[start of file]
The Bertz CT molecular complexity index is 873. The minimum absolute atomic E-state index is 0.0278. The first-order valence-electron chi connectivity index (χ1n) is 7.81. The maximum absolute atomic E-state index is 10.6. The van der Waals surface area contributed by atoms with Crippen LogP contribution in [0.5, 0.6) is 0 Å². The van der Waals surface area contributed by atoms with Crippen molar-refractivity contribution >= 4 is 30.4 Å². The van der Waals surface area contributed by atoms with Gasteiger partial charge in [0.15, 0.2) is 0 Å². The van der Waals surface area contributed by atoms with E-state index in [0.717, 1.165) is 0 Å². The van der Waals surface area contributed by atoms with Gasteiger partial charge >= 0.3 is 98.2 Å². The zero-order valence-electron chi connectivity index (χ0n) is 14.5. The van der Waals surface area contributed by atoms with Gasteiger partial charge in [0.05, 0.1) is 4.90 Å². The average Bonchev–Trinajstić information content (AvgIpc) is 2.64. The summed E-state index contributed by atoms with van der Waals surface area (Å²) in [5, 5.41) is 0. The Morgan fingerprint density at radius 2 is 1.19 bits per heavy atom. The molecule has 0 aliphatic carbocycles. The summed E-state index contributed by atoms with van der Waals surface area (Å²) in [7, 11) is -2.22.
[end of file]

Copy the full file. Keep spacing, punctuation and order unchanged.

The Bertz CT molecular complexity index is 873. The minimum absolute atomic E-state index is 0.0278. The first-order valence-electron chi connectivity index (χ1n) is 7.81. The maximum absolute atomic E-state index is 10.6. The van der Waals surface area contributed by atoms with Crippen LogP contribution in [0.5, 0.6) is 0 Å². The van der Waals surface area contributed by atoms with Crippen molar-refractivity contribution >= 4 is 30.4 Å². The van der Waals surface area contributed by atoms with Gasteiger partial charge in [0.15, 0.2) is 0 Å². The van der Waals surface area contributed by atoms with E-state index in [0.717, 1.165) is 0 Å². The van der Waals surface area contributed by atoms with Gasteiger partial charge >= 0.3 is 98.2 Å². The zero-order valence-electron chi connectivity index (χ0n) is 14.5. The van der Waals surface area contributed by atoms with Gasteiger partial charge in [0.05, 0.1) is 4.90 Å². The average Bonchev–Trinajstić information content (AvgIpc) is 2.64. The summed E-state index contributed by atoms with van der Waals surface area (Å²) in [5, 5.41) is 0. The Morgan fingerprint density at radius 2 is 1.19 bits per heavy atom. The molecule has 0 aliphatic carbocycles. The summed E-state index contributed by atoms with van der Waals surface area (Å²) in [7, 11) is -2.22.